WCS certified Korean trainer
DOB: 1985/ 3/ 21
Location: Seoul Korea
My name is Keun Yupp Song but you can call me Yupp! I was born and raised in a town called Daejon in South Korea. When I was 12 years old, a bunch of kids were rolling around in the class hallway on their skateboards which naturally get hooked at first sight. I became friends with one of those kids and started to learn how to tick-tac which got me started. Around that time, my cousin who I click with even to this day, happened to work in the first skate shop in my town and naturally went to the shop to see what they’ve got.
That’s where I have seen the first skate video (Girl’s Mouse) which opened a new portal and made me fall in love at first sight. After that, my excuse was to go see my cousin but eventually was able to meet more skate crews in our neighborhood. My love for skateboarding blossomed due to that catalyst but my folks didn’t approve of my skateboarding and wanted me to pursue my academics. To rebel against my parents and the fact that I couldn’t skate any more made me pursue more interesting things which led me to become affiliated to negative influences and became the school bully.
My cousin couldn’t stand her little cousin straying away for 3 years in middle school or junior high, so she introduced me to StuntB’s Team leader Baek who happen to visit from Seoul which was the best thing I could see to seeing a real skater. I guess I still had a bit of tinder left of having the passion to skate, but StuntB’s Baek was like a nuke that became a catalyst for me to love skating again.
Baek was a legend at the time being the best skater in Korea, taking the Korean skate scene to the next level and making the Korean style of skating, an iconic hero came to meet me in person. I recall at that time if Baek wore a trucker hat, all of the Korean skaters had to have one. His influence in the Korean skate scene was off the hook!
I still remember my first encounter with Baek. From a distance, he was on his board and had a little puppy on one arm. At the time, he was just an average sized individual, but for me, he was a god of skateboarding.
Like that, I was able to meet Korea’s best skater and was able to tag along with him on a FTC Korea Tour. It was then, when I saw a pro skater Carl Watson and Mike Yolk in flesh but what amazed me the most was how Baek and the StuntB crew were skating. It was as if the people in the video came to life and skated right in front of my eyes, but what I thought was impossible was being performed by a Korean skater! That blew my mind away and the first thing I did after the tour was to jump on top of my skateboard.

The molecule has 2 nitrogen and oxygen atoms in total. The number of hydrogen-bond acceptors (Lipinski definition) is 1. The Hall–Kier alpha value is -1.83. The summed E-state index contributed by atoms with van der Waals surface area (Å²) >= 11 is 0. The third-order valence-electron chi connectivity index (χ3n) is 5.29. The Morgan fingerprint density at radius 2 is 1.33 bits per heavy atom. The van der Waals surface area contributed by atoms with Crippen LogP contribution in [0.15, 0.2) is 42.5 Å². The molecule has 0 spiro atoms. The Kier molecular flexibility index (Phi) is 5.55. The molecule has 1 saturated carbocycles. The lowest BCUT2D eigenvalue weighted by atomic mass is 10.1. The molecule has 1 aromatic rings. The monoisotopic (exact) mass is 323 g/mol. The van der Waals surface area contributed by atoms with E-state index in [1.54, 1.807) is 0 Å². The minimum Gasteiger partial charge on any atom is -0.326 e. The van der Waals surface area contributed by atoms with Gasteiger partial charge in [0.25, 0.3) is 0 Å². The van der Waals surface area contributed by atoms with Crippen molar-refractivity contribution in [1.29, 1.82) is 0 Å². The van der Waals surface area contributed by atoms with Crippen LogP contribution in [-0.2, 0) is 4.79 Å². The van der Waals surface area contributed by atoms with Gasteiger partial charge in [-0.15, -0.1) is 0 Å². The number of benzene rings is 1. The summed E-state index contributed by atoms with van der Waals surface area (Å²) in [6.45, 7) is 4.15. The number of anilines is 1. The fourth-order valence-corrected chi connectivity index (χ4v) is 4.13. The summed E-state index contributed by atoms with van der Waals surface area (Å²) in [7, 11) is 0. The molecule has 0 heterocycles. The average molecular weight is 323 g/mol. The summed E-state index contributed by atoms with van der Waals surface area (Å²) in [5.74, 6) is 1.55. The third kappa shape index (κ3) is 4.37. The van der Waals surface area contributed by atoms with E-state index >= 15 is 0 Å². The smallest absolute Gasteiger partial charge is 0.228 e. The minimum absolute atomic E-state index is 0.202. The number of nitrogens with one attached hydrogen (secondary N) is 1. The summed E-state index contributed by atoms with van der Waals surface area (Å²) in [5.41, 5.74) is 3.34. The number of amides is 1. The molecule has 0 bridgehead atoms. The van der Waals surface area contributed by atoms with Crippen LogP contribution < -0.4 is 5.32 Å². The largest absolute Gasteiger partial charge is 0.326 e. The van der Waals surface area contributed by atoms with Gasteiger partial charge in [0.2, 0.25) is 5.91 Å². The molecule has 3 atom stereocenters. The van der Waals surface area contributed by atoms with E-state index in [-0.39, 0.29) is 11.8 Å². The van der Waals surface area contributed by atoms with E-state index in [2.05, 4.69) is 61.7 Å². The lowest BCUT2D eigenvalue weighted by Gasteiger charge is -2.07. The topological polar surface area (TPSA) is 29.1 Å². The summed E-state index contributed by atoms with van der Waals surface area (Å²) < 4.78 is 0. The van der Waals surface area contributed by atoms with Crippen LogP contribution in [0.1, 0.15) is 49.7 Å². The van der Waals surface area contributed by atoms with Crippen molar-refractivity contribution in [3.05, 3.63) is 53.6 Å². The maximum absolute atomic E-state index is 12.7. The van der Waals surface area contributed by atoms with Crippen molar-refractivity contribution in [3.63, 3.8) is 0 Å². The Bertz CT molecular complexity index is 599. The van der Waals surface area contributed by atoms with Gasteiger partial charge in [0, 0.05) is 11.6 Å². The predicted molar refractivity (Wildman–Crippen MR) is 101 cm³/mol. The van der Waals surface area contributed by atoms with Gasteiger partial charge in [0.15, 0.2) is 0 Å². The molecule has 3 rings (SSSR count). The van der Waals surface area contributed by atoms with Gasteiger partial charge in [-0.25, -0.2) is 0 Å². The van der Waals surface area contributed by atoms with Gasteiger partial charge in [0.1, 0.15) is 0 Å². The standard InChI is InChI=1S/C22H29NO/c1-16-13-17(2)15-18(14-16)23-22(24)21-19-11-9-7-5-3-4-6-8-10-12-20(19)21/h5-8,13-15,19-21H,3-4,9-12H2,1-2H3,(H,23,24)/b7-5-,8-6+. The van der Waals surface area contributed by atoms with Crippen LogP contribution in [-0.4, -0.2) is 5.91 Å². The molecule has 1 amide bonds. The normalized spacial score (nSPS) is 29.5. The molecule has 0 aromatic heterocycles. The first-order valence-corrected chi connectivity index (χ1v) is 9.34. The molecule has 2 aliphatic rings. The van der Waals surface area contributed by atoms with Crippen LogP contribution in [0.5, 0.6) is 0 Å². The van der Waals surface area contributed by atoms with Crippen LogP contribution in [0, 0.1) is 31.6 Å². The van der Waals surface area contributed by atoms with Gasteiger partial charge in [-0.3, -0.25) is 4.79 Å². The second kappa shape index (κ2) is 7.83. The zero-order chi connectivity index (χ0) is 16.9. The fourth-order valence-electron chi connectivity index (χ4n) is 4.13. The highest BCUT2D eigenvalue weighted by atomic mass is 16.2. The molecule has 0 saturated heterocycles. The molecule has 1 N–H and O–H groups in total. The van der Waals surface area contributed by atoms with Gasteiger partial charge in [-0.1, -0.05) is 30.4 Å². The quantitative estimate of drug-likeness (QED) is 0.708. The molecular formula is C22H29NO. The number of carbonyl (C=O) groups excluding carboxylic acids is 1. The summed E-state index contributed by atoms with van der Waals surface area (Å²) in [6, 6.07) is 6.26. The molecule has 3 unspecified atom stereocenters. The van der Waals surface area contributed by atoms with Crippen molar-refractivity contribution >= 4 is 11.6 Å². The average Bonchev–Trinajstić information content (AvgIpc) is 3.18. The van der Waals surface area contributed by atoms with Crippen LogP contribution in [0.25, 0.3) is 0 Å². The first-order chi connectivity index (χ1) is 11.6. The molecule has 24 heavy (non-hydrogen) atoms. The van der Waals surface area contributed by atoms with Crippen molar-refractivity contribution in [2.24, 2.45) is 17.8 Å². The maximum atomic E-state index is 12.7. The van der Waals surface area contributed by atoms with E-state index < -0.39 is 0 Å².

Still my folks were against me skating due to the fact that the skate culture emerged from the streets thinking it was all negative, as if it was like Japanese contraband animation. I would then go to my friend’s house or toss my board in the trunk of some older skater’s car and waited for them to swing by to skate. The passion for skateboarding kept on growing and it was then I dreamt some dreams that I never had while I was a bully. My first dream was being a part of StuntB. (At the time, I couldn’t even dream about it.) Next, was having my own skate clip in a video where people give me street credit and shooting an official clip. The third was ranking 1st place in a big competition in Korea. My last dream was to have my own signature deck.
Come to think of it, all of my dreams have come true. It was then when I realized that skateboarding was my life. Currently, Korea’s skateboard scene is still small. However, putting half of my life into skateboarding and nurturing the youth skate programs made me think differently. It was that we are the building blocks of Korea’s skate scene. Not only did skateboarding end my reputation as the school bully. It was way more than that.
Since it is nearly impossible to make a living just being a skater here in Korea, I had to choose my path in the field of culinary arts. Even though I lacked the knowledge of operating a restaurant, the reason I was able to get a quick promotion up the corporate ladder was also due to skateboarding. It was in the field of marketing. I applied the marketing strategies I used to promote myself in my career. That’s why I am nothing without skateboarding. To this day, all this wouldn’t have been possible if it weren’t for my skateboarding mentor Seung-hyun Baek.
I will do my best to support the Korean skate scene and someday be the Baek to another me which is my recent goal. My seniors in skateboarding skated in an environment that was harsher than it is now. They skipped meals just to get a deck of their own. I know the very individual that gave all that he had to support the junior skaters. I guess this is just what skateboarding is.
I know we have a long way to go, but I will burn my passion until the world gets astonished by Korean skateboarding. I thank everyone taking their valuable time to read through.
“STEADY ROLLIN !!!”